Norton Dominator 650SS
'This particular SS, a very standard 1962-model machine, was in mostly good condition although its engine was a little tired. It fired up enthusiastically enough, and ran very well at low revs, idling happily and feeling pleasantly smooth and responsive'
The 1962 Norton twin that, back in the day, gave Triumph a run for their money
“EXTREMELY HIGH MAXIMUM SPEED. Abundant stamina. Pleasant manners. Traditional Norton handling. Real
comfort.” When the English magazine, Motor Cycling, began its test of the new Dominator 650SS with that list of attributes in February 1962, it was clear at once that Norton's fastest ever production model had made a big impression.
Decades later, it can be easy to understand why the 650SS earned so many admirers in its heyday. Right now the road ahead is clear of traffic, and the previously dull sky has brightened. When I wind back the throttle on the exit of a bend, the Norton pulls forward with a thrillingly strong surge of parallel-twin torque. It's a magical moment as, with its Featherbed-framed chassis keeping everything stable, the 650SS shows off the blend of acceleration and handling ability that helped make it arguably the world's best sports bike of the early 1960s.
At other times this silver Norton is less impressive, partly because it vibrates more than I'd expected even of a solidly-mounted parallel twin, despite the fact that I'm keeping the revs down and not approaching the 193-km/h top speed that was celebrated back when the 650SS was launched. There's a persistent oil leak, too, that the Norton's owner is planning to cure with a top-end rebuild before selling the bike.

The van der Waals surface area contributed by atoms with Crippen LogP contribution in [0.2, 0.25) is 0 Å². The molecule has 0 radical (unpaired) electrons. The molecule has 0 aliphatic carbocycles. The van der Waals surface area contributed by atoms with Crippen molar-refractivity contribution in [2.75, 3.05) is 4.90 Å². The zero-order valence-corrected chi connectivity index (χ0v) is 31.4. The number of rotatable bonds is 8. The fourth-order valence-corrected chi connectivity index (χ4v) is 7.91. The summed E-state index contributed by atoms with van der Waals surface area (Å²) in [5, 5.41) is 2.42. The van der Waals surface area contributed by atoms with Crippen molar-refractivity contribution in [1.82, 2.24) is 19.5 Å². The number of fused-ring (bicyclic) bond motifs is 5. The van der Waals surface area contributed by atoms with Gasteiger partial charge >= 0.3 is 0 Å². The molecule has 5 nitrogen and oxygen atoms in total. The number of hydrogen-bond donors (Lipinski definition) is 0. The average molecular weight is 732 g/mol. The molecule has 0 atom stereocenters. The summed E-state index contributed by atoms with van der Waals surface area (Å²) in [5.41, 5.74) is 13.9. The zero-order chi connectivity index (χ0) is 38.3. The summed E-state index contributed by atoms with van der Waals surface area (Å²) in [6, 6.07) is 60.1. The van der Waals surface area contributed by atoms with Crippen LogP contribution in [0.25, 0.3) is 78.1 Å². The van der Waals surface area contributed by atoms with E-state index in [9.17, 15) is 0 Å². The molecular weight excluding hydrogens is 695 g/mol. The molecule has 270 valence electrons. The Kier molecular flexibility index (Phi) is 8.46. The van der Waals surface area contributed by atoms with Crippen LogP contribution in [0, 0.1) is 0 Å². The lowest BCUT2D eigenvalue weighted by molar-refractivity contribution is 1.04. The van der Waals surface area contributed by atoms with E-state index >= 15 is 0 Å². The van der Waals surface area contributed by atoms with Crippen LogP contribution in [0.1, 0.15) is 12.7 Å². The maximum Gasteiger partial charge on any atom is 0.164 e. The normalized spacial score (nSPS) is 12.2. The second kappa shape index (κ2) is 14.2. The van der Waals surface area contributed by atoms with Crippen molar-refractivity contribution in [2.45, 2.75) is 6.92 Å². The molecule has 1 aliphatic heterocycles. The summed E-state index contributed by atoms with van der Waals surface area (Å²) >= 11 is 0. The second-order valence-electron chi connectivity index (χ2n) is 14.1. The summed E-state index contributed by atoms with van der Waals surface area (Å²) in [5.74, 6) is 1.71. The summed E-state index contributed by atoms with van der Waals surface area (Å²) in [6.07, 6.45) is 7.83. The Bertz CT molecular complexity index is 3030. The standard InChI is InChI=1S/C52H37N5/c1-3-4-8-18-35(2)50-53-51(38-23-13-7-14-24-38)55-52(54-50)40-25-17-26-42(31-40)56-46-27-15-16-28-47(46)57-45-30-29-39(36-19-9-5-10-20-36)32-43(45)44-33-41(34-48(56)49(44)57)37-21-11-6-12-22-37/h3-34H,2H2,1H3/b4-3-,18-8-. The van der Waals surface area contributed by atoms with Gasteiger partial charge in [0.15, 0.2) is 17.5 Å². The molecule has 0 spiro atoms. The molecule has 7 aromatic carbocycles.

The 650SS is sure to command a high price, because it is one of the most famous and desirable models from Norton's long history. With its blend of 646-cc twin-carburettor engine and familiar Featherbed frame, the SS was arguably the first twin-cylinder model from Norton's factory at Bracebridge Street, Birmingham, to combine competitive straight-line performance with the marque's traditional fine handling. To those basic assets the SS added good looks and reasonable reliability, plus soon the added attraction of success in high-level production racing. No wonder it was such a hit.
The 650SS was the latest in a line of Dominator twins that had begun back in 1949 with the Model 7, designed by Bert Hopwood. The engine had been enlarged to 597 cc to power the Dominator 99 in 1956, and, in 1961, Norton had introduced an export-only model, called the Manxman 650, its 646-cc engine created with a new, longer-stroke crankshaft rather than by enlarging the bore. By this time Norton's range also included Super Sports, or SS, versions of its 500- and 600-cc models, featuring twin carbs and higher compression ratio.
Combining the Sports Special specification with the larger capacity gave an impressive new powerplant, which also incorporated modifications, including larger big-end bearings and a heavier flywheel. The 650SS was also fitted with a new downdraft cylinder-head, developed from engineer Doug Hele's Domiracer production race twin that had competed in the previous year's Isle of Man TT. Peak output was 49 PS, with acceleration aided by the use of twin exhaust pipes rather than the siamesed layout as fitted to the other SS models.